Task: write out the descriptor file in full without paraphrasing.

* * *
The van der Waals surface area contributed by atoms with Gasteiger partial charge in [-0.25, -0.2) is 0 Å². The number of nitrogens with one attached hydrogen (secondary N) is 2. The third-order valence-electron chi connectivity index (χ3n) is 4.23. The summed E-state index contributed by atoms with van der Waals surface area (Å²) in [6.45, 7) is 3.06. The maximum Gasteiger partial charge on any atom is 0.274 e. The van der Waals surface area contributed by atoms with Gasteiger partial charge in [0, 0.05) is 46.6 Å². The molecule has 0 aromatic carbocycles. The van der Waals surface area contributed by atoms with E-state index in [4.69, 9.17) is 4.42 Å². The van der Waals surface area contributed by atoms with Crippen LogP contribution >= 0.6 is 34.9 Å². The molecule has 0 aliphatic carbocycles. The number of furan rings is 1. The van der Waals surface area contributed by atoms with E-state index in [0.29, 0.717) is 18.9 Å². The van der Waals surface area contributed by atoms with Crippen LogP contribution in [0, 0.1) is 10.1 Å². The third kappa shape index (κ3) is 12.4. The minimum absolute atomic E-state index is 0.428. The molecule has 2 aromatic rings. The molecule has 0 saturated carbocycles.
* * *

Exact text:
The van der Waals surface area contributed by atoms with Gasteiger partial charge in [-0.25, -0.2) is 0 Å². The number of nitrogens with one attached hydrogen (secondary N) is 2. The third-order valence-electron chi connectivity index (χ3n) is 4.23. The summed E-state index contributed by atoms with van der Waals surface area (Å²) in [6.45, 7) is 3.06. The maximum Gasteiger partial charge on any atom is 0.274 e. The van der Waals surface area contributed by atoms with Gasteiger partial charge in [0, 0.05) is 46.6 Å². The molecule has 0 aromatic carbocycles. The van der Waals surface area contributed by atoms with E-state index in [4.69, 9.17) is 4.42 Å². The van der Waals surface area contributed by atoms with Crippen LogP contribution >= 0.6 is 34.9 Å². The molecule has 0 aliphatic carbocycles. The number of furan rings is 1. The van der Waals surface area contributed by atoms with E-state index in [0.29, 0.717) is 18.9 Å². The van der Waals surface area contributed by atoms with Crippen LogP contribution in [0, 0.1) is 10.1 Å². The third kappa shape index (κ3) is 12.4. The minimum absolute atomic E-state index is 0.428. The molecule has 2 aromatic rings. The molecule has 0 saturated carbocycles.